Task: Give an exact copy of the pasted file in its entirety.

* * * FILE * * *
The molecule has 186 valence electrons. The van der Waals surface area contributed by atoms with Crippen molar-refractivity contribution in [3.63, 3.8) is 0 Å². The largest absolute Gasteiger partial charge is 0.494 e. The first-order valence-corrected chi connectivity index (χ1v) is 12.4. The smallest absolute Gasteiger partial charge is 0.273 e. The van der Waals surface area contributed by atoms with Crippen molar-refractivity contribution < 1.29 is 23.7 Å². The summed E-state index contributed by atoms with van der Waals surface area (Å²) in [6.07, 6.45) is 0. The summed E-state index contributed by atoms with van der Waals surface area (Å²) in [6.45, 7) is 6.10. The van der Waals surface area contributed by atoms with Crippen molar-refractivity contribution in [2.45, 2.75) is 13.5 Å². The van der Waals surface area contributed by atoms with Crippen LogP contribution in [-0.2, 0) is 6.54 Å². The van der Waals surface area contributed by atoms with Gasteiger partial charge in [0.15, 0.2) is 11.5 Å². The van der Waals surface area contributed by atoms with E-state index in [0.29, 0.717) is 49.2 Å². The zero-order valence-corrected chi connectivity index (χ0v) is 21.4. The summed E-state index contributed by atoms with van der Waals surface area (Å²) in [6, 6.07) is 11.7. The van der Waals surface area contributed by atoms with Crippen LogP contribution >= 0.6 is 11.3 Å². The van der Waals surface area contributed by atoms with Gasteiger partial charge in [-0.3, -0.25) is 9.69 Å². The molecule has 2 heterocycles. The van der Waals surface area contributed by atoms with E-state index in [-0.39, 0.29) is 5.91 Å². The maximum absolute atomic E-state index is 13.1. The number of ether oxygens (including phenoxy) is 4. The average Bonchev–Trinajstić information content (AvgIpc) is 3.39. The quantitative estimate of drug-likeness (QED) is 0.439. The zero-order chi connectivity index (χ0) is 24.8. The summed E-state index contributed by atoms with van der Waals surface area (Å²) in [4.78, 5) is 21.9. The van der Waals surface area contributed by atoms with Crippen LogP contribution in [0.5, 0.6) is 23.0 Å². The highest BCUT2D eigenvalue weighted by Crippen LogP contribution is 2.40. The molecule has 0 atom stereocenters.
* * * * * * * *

The molecule has 186 valence electrons. The van der Waals surface area contributed by atoms with Crippen molar-refractivity contribution in [3.63, 3.8) is 0 Å². The largest absolute Gasteiger partial charge is 0.494 e. The first-order valence-corrected chi connectivity index (χ1v) is 12.4. The smallest absolute Gasteiger partial charge is 0.273 e. The van der Waals surface area contributed by atoms with Crippen molar-refractivity contribution < 1.29 is 23.7 Å². The summed E-state index contributed by atoms with van der Waals surface area (Å²) in [6.07, 6.45) is 0. The summed E-state index contributed by atoms with van der Waals surface area (Å²) in [6.45, 7) is 6.10. The van der Waals surface area contributed by atoms with Crippen molar-refractivity contribution in [2.45, 2.75) is 13.5 Å². The van der Waals surface area contributed by atoms with Crippen LogP contribution in [-0.2, 0) is 6.54 Å². The van der Waals surface area contributed by atoms with Gasteiger partial charge in [0.15, 0.2) is 11.5 Å². The van der Waals surface area contributed by atoms with E-state index in [0.29, 0.717) is 49.2 Å². The zero-order valence-corrected chi connectivity index (χ0v) is 21.4. The summed E-state index contributed by atoms with van der Waals surface area (Å²) in [6, 6.07) is 11.7. The van der Waals surface area contributed by atoms with Crippen LogP contribution >= 0.6 is 11.3 Å². The van der Waals surface area contributed by atoms with Gasteiger partial charge in [-0.3, -0.25) is 9.69 Å². The molecule has 2 heterocycles. The van der Waals surface area contributed by atoms with E-state index in [-0.39, 0.29) is 5.91 Å². The maximum absolute atomic E-state index is 13.1. The number of ether oxygens (including phenoxy) is 4. The average Bonchev–Trinajstić information content (AvgIpc) is 3.39. The quantitative estimate of drug-likeness (QED) is 0.439. The zero-order chi connectivity index (χ0) is 24.8. The summed E-state index contributed by atoms with van der Waals surface area (Å²) in [4.78, 5) is 21.9. The van der Waals surface area contributed by atoms with Crippen LogP contribution in [0.5, 0.6) is 23.0 Å². The highest BCUT2D eigenvalue weighted by Crippen LogP contribution is 2.40. The molecule has 0 atom stereocenters.